However, fans of Pinewood Derby who always hoped for more will experience a bit of a deluge on the evening of the band's last show. Along with the split EP, they'll be selling a new disc featuring four previously unreleased songs at the venue. And -- Clay Rogers is almost embarrassed to admit this -- the grand occasion will be documented on film, purportedly for public consumption at some not-too-distant date.
"A friend of mine who's got a video-editing company wants to tape the show," he says sheepishly. "I have no idea what's going to happen with the tape, though. It probably sounds egotistical, but I'm kind of excited about it. He's bringing a couple of guys to help him tape it from different angles."
"He's bringing a film crew?" asks Whipkey, apparently hearing this information for the first time.
"Yeah." Clay Rogers shifts on the couch and grins at his shoes. "But it is the last show, you know?"
Talk turns to Pinewood Derby's plans for making their last gig a kind of art experience, complete with theme decorations and maybe even costumes. "We want to make this one a show that people talk about later," says Whipkey after talking through a number of possibilities. "One that they'll be especially glad they went to."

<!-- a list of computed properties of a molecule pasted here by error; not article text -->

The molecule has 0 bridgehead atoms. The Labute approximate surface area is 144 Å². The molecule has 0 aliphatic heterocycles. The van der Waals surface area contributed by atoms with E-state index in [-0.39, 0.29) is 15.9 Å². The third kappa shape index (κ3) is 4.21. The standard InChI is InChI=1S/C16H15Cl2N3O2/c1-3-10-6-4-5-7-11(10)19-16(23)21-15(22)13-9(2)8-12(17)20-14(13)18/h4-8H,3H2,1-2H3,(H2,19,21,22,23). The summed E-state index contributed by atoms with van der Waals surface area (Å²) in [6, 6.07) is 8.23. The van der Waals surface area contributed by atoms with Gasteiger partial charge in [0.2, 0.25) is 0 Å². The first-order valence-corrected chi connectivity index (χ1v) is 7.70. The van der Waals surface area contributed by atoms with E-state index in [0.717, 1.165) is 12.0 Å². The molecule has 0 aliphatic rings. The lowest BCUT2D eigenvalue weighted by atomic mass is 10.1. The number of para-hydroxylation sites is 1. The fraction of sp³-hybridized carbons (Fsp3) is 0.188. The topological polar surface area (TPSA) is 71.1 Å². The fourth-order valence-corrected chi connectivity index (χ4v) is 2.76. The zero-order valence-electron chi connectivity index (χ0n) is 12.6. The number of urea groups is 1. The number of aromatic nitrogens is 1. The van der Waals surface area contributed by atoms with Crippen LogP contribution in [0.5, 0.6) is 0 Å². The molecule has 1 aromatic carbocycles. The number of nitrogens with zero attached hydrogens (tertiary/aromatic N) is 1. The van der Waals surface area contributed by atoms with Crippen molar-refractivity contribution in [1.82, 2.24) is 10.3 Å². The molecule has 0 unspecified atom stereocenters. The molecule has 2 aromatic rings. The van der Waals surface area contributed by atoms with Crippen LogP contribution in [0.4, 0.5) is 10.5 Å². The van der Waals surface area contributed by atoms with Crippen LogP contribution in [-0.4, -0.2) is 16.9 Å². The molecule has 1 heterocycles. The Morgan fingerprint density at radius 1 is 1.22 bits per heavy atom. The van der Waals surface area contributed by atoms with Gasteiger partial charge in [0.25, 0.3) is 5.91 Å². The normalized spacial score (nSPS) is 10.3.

"And I love that it's at Modified," says Clay Rogers. "It's a great space. [Owner] Scott [Tennant] doesn't make a dime off it, it's just a place where he lets really cool things happen."
Not to mention that playing their final gig at the formidable Roosevelt Street venue is a way of bringing it all back home.
"We played our first show ever as Pinewood Derby at Modified," says Jency. "I'm really glad we can play our last one there, too."